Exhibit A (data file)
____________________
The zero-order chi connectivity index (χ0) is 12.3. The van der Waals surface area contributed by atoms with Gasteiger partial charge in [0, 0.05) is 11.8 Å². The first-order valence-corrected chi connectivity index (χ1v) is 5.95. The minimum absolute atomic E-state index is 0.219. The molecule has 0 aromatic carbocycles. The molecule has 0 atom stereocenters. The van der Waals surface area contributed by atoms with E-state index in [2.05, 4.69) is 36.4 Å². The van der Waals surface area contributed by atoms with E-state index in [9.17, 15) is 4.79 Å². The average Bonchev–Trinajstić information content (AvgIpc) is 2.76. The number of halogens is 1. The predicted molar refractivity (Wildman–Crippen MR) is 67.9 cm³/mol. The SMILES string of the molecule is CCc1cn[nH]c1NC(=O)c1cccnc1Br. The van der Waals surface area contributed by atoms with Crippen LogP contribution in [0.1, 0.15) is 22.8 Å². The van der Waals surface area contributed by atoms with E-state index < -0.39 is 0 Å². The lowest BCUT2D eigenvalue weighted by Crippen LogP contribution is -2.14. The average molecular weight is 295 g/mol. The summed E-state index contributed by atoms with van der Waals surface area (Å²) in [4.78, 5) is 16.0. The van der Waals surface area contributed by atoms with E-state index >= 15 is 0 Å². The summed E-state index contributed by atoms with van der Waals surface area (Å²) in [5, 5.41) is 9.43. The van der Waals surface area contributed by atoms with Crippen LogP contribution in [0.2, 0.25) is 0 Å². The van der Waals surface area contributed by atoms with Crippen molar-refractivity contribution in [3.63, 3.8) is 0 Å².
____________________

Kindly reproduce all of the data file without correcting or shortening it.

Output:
The zero-order chi connectivity index (χ0) is 12.3. The van der Waals surface area contributed by atoms with Gasteiger partial charge in [0, 0.05) is 11.8 Å². The first-order valence-corrected chi connectivity index (χ1v) is 5.95. The minimum absolute atomic E-state index is 0.219. The molecule has 0 aromatic carbocycles. The molecule has 0 atom stereocenters. The van der Waals surface area contributed by atoms with E-state index in [2.05, 4.69) is 36.4 Å². The van der Waals surface area contributed by atoms with E-state index in [9.17, 15) is 4.79 Å². The average Bonchev–Trinajstić information content (AvgIpc) is 2.76. The number of halogens is 1. The predicted molar refractivity (Wildman–Crippen MR) is 67.9 cm³/mol. The SMILES string of the molecule is CCc1cn[nH]c1NC(=O)c1cccnc1Br. The van der Waals surface area contributed by atoms with Crippen LogP contribution in [0.1, 0.15) is 22.8 Å². The van der Waals surface area contributed by atoms with E-state index < -0.39 is 0 Å². The lowest BCUT2D eigenvalue weighted by Crippen LogP contribution is -2.14. The average molecular weight is 295 g/mol. The summed E-state index contributed by atoms with van der Waals surface area (Å²) in [4.78, 5) is 16.0. The van der Waals surface area contributed by atoms with E-state index >= 15 is 0 Å². The summed E-state index contributed by atoms with van der Waals surface area (Å²) in [5, 5.41) is 9.43. The van der Waals surface area contributed by atoms with Crippen LogP contribution in [0.2, 0.25) is 0 Å². The van der Waals surface area contributed by atoms with Crippen molar-refractivity contribution in [3.63, 3.8) is 0 Å².